The Australian dollar fell again last night as the bull market for the US dollar intensified. More and more analysts support MB’s view that DXY grows and disappears as US growth exclusivity returns. To the graphs:
Aussie back to 75:
The Australian dollar has been so weak against the German marks, as well as against the euro and the Japanese yen, that we can argue that the Morrison government’s vaccination disaster is starting to weigh on Forex. The issue became big news around the world last night as the prime minister with personality disorder blamed Europe for his failures. And the Australian dollar is also falling against the pound sterling, where vaccines are doing well.
It makes sense. One of the key reasons for the fall in the euro and the resurgence of the DXY is the appropriate vaccination conditions, as well as diverging fiscal impulses, which are key drivers of their growth, inflation and monetary policy. The 10-year Australian bond yield advantage over US bonds has now shrunk to 2 basis points. It is to be expected that this is how Australia will be judged. Pawnshop:
Dollar growth in Q1 as a result of position change and reassessment of growth forecasts
As the resumption of operations matures, the US trade deficit narrows and the Fed begins to consider a reduction, the dollar may catch demand
But considering the seasonal weakness in April, the dollar is in a range. The dollar just had its strongest start to the year since 2015. We have been bearish against the dollar since the Fed symposium in Jackson Hole last August, at which Fed Chairman Powell outlined the central bank’s new inflation targeting policy. But since Christmas we are worried about the large overhang of the short US dollar and the risk of the dollar squeezing. Usually a squeeze requires a trigger, and a rapid resumption of economic growth, requiring a rapid revision of growth, was that trigger. USD leveraged short positioning in general is currently being reversed, mainly due to the rapid switching of JPY short positions to long positions (there are still large short USD positions from asset managers, but these positions tend to be are less sensitive to movements in exchange rates and are more likely to hedge assets elsewhere in the investor’s portfolio). Although growth in the US remains much stronger than in other countries, the dollar is unlikely to resume its decline. The chart below on the right shows the difference in expectations for US and EA nominal growth for the year ahead: the current spread is around 2pp, which is high in early 2017, when EUR / USD was trading in the 1.05-1.10 range. … With this growth gap, portfolio investment (and perhaps foreign direct investment if investors lose confidence in EA’s policymakers’ ability to spur any recovery) will favor the US over EA.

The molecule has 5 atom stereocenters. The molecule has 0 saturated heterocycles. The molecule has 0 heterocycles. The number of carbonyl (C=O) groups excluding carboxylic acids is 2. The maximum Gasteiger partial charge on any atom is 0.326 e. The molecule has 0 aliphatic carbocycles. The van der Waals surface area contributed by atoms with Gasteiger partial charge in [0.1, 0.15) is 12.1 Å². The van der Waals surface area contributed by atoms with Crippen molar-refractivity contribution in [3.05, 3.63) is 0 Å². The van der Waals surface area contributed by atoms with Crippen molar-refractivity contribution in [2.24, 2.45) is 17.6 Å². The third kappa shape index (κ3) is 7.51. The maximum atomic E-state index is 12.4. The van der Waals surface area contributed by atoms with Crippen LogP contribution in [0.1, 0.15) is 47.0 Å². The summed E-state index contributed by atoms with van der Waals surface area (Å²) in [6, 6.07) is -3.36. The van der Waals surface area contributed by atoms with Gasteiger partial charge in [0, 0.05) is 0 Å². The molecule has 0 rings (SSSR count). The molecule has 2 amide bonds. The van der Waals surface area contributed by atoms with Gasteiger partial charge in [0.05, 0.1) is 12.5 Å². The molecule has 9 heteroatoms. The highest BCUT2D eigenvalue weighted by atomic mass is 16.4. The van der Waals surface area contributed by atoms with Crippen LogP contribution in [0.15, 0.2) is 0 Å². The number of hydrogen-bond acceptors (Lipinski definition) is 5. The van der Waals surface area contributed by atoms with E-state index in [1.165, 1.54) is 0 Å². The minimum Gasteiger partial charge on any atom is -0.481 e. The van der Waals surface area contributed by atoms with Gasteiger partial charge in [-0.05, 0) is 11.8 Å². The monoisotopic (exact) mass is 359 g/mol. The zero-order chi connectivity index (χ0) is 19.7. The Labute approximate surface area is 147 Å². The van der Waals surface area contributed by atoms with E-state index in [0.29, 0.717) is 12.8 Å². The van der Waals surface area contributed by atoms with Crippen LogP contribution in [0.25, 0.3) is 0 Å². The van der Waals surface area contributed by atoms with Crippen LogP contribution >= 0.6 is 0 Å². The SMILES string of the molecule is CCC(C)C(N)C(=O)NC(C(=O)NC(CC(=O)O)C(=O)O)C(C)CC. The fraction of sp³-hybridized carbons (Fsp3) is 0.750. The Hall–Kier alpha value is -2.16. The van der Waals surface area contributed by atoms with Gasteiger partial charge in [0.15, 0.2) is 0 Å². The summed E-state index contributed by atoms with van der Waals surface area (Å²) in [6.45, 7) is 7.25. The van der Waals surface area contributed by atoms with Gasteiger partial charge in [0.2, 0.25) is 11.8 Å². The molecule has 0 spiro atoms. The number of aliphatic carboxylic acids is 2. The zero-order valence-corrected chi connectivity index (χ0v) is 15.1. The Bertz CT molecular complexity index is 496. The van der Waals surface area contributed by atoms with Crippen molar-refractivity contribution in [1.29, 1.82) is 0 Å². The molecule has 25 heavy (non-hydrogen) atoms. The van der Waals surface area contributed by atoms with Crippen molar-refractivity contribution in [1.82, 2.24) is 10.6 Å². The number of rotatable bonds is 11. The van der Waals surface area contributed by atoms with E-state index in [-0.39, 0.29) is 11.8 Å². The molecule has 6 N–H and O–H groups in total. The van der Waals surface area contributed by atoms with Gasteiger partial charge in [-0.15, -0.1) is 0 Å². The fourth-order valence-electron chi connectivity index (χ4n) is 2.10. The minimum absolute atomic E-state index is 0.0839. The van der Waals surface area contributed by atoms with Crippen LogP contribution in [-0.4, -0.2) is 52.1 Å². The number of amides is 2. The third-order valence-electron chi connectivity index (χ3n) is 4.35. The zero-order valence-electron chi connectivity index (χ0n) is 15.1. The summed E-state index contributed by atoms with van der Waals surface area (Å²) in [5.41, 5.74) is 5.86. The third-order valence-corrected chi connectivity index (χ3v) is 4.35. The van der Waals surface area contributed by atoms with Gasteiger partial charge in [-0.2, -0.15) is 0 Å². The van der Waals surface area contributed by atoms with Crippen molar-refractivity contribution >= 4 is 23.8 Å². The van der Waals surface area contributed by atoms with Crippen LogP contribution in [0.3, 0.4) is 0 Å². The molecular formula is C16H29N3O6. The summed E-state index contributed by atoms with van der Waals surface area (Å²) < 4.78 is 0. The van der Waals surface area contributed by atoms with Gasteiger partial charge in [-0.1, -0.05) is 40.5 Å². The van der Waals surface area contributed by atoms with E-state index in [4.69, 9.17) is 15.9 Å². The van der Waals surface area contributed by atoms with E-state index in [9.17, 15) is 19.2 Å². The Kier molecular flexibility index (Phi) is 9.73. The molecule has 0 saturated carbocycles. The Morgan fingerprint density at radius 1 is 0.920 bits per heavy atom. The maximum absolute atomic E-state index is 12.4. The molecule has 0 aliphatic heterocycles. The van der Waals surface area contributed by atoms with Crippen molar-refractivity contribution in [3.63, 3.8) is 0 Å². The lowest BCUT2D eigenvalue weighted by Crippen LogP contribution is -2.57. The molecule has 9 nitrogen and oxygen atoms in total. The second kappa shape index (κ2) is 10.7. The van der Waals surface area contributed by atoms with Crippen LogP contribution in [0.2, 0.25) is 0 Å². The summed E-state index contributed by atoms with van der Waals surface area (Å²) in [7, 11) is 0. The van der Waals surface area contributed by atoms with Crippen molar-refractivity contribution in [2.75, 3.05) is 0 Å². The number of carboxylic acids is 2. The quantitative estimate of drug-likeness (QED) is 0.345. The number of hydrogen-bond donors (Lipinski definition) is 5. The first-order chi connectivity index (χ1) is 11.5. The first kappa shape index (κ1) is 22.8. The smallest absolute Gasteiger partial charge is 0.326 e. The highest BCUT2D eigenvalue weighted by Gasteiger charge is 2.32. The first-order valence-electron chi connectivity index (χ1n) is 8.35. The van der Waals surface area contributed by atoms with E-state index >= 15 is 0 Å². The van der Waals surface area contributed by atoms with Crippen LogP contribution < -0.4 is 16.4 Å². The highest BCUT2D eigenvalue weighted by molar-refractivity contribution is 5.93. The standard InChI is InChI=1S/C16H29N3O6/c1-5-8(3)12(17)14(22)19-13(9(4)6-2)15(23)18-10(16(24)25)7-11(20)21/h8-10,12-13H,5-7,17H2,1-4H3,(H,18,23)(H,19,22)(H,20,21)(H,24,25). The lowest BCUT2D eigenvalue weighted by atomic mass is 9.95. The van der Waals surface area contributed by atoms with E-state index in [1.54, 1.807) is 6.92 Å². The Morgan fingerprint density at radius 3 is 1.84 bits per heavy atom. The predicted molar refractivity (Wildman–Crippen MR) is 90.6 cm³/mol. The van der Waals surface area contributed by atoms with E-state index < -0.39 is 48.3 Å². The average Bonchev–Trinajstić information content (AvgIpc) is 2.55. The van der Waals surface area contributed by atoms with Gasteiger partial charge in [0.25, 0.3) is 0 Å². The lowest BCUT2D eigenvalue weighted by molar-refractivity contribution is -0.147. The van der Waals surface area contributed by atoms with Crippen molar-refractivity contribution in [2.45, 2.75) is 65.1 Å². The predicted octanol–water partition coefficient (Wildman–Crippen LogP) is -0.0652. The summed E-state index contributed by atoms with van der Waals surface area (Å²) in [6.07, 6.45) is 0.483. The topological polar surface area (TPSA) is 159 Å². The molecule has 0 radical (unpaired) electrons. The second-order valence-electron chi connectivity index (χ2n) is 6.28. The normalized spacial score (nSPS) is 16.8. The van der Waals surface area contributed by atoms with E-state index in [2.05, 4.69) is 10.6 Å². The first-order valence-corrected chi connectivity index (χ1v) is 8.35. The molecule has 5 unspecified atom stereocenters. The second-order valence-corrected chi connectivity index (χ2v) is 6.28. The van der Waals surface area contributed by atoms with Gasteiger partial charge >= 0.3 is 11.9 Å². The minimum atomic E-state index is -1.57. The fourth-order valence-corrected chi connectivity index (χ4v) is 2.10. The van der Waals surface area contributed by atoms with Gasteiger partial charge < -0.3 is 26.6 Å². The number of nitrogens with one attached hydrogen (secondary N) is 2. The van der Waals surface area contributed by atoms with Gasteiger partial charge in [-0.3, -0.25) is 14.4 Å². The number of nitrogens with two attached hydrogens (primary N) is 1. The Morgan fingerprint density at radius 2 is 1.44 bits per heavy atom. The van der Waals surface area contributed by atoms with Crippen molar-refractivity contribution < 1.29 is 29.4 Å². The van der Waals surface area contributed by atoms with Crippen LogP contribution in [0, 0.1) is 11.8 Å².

For this reason, it is unlikely that the dollar will resume its decline – in fact, the risks for the dollar are very high – if EA’s growth prospects do not improve. But with European countries now entering a third blockade, and Google’s mobility data for Italy already showing a reverse recovery, EA’s resumption of growth could be delayed again. Until the EA starts to see the light at the end of the tunnel, it is unlikely that the broad dollar will fall.
The double deficit of the US, currently exporting a significant amount of dollars, is likely to narrow in the second half of the year. During periods of increasing double deficits (fiscal and current account), the dollar tends to fall (see left chart above): the double deficit is currently around 20% of US GDP (we have truncated the axis in the chart above to make it easier to read). for the period before Covid); but in the next few months, the double deficit is likely to narrow, and as the chart shows, this usually coincides with periods of dollar appreciation.
First, the unprecedented fiscal support over the past 12 months is unlikely to be repeated in the next 12 (and the infrastructure bill, like a 15-year project, is a budget item with relatively little immediate impact. Second, the US annual trade deficit is approaching 1 trillion dollars, a record But as the US economy reopens, demand for domestic goods and services will crowd out current demand for imported goods Not only will the fiscal momentum intensify; the US will export fewer dollars by the end of the year.
In addition, we believe the Fed will cut back on asset purchases in December – and will tell us about it in June. We are certainly not talking about tight monetary policy here, but the prospect of less flexible policy is another reason why the dollar’s fall could have its consequences. day.
It’s not often that advanced economies are so bad that they spend their own currency out of sheer incompetence. But let’s face it, macros in the era of global pandemics are very different from normal programming. The cost of clumsiness is usually estimated at several billion and covered by the corrupt press. The vaccine failure is projected at many billions of dollars and cannot be hidden.
Thus, in Europe and Australia, vaccine inefficiencies devalue their entire national economies.